ERAIU – Hero/Heros (vocative) This word can mean both “hero” or a “Thracian horeseman”, a common motif in Thracian art, whose epithet was “heros”. In modern Slavic languages this would sound like “heroiu”.

LVA – Lion (accusative) In Slavic languages, accusative of “lv” (lion) is “lva”.

F… (the text continues)

A possible interpretation

If my translation is is correct, who is the Anatolian hero depicted in this image? I might have an answer to that question as well.

The motif of a horseman hunting a lion was indeed very popular in the east, especially in the region of Anatolia. From the renowned Lion Hunt of Ashurbanipal, in Syria, to Iran and even the most famous Macedonian, Alexander the Great. The examples are too numerous to list.

However, there is one character that better fits our description than any other.

In Greek mythology, Bellerophon was known as a “divine hero”, skilled rider and a great warrior. One of Bellerophon’s most famous exploits was his slaying of the Chimera, a fire-breathing monster with the head of a lion, the body of a goat, and the tail of a snake.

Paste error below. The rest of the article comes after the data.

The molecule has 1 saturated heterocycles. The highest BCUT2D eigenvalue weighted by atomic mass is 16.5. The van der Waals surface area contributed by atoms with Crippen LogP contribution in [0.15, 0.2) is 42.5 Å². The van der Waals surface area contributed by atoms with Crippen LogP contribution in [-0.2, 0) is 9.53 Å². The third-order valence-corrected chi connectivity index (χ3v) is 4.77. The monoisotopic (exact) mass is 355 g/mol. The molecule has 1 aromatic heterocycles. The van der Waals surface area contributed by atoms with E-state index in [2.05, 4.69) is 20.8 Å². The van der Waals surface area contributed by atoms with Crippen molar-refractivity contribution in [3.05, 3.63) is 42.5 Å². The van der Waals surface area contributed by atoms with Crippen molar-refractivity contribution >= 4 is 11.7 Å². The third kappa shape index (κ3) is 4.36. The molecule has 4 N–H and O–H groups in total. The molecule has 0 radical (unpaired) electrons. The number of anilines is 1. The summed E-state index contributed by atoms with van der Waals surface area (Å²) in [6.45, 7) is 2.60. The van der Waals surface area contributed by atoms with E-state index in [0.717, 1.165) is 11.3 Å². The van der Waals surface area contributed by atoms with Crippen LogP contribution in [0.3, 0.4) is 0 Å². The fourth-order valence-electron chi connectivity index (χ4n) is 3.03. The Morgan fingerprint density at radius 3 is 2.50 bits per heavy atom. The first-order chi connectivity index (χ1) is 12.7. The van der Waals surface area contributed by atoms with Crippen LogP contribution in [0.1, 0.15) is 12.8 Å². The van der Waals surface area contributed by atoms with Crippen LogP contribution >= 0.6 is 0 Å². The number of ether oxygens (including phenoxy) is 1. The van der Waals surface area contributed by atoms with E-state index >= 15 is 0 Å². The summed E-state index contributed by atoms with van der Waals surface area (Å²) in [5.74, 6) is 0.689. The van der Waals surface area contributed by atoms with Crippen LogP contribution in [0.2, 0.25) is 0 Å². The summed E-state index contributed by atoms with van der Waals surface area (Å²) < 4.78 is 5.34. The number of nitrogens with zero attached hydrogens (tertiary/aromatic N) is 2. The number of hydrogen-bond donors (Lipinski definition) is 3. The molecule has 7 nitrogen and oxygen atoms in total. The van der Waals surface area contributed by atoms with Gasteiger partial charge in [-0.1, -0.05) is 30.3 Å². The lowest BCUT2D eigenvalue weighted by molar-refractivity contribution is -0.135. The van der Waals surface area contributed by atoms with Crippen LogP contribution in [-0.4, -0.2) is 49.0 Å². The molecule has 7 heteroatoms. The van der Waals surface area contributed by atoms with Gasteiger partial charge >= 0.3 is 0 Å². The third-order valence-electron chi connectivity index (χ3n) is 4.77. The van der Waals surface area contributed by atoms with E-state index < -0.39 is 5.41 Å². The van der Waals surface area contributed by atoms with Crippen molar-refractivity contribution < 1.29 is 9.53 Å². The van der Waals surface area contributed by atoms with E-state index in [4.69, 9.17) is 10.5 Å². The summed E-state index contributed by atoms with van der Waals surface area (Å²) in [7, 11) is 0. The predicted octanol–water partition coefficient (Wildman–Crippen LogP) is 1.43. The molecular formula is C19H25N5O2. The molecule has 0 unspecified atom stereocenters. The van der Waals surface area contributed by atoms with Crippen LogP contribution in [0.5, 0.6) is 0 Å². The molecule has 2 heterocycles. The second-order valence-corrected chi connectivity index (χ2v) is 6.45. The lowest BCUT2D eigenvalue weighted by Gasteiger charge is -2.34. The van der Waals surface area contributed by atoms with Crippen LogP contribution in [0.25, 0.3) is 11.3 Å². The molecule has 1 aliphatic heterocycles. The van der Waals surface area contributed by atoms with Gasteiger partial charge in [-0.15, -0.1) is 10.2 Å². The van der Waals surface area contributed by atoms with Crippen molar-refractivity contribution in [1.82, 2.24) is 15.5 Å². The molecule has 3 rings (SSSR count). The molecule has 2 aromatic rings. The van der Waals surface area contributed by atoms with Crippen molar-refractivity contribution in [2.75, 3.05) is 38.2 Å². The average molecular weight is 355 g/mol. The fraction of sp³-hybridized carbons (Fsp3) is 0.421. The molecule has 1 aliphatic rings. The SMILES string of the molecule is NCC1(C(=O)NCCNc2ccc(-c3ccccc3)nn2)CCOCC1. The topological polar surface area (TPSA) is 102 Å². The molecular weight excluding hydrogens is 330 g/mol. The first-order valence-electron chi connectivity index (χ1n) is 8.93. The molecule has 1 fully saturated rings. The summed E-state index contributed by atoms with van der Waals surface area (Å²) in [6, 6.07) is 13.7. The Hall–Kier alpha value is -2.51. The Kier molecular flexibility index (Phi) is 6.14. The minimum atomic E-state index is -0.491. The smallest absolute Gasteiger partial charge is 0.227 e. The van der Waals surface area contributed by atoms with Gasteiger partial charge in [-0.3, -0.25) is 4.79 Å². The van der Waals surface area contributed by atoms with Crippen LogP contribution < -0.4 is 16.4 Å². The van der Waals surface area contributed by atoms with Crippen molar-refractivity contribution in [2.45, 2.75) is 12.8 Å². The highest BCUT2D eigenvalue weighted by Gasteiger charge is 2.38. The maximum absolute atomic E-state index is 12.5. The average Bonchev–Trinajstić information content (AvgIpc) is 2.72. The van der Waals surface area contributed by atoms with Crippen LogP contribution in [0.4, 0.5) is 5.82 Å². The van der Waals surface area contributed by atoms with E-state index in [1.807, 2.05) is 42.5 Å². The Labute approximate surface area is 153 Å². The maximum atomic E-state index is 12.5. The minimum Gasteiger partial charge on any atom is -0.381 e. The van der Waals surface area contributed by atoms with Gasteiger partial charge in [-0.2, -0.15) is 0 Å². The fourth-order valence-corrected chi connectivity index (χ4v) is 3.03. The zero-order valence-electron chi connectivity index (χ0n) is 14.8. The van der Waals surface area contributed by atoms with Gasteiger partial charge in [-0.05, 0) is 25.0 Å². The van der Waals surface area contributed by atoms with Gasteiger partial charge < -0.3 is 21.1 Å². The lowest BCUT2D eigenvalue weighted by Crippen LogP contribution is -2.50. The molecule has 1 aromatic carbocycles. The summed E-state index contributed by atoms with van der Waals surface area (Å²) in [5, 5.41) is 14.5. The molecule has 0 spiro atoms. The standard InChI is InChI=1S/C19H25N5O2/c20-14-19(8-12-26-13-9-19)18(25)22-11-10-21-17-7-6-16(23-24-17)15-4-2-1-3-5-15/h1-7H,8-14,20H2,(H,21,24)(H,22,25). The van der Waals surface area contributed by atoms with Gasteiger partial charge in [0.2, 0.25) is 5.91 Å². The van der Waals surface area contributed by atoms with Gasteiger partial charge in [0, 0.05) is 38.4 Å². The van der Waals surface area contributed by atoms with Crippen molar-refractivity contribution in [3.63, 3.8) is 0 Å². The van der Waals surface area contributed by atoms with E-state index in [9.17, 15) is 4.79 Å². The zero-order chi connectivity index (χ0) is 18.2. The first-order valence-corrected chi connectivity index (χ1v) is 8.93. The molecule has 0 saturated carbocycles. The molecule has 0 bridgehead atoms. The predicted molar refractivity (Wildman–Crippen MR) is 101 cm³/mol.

The image of this chimera was very popular in Etruscan art. See Chimera of Arezzo. Moreover, if we return to the Noviliara stele, the beast depicted there could also have been a chimera, but its other heads are now unrecognisable, and only the head of the lion remains.

Finally, Bellerophon is the only horseman hero who slaid a lion-headed monster in Anatolia. According to the Greek myth, Bellerophon was in Anatolia because he was exiled from Corinth after being falsely accused of rape by the queen of Argos. He traveled to Lycia, a kingdom in Anatolia, in search of a new home. The king of Lycia, Iobates, was suspicious of Bellerophon and gave him a series of impossible tasks to complete. Bellerophon was able to complete all of the tasks, including slaying the Chimera.

For this reason, I believe that the inscription on Noviliara stelele refers to to him.

As for the use of Slavic words in my interpretation, I should add that even the name of the Bellerophon’s horse Pegasus does not have a clear Greek etymology. In Slavic, this name would mean spotted – from the word “pega”, meaning “freckle, mark, spot”.

In other words, perhaps this story was imported to Greek mythology from the Balkans, where Thracians and Illyrian had a strong cult of the hero horseman. At the same time, scolars officialy consider the Illyrian coast of Adriatic as the strongest candidate for the language of the North Picene inscriptions. The renowned Liburni were skilled sailours long before the Romans, and perhaps even before the Greeks. But this will be the topic of another article.

I will keep updating this text with new translations, so make sure to boomark the page if you enjoyed it.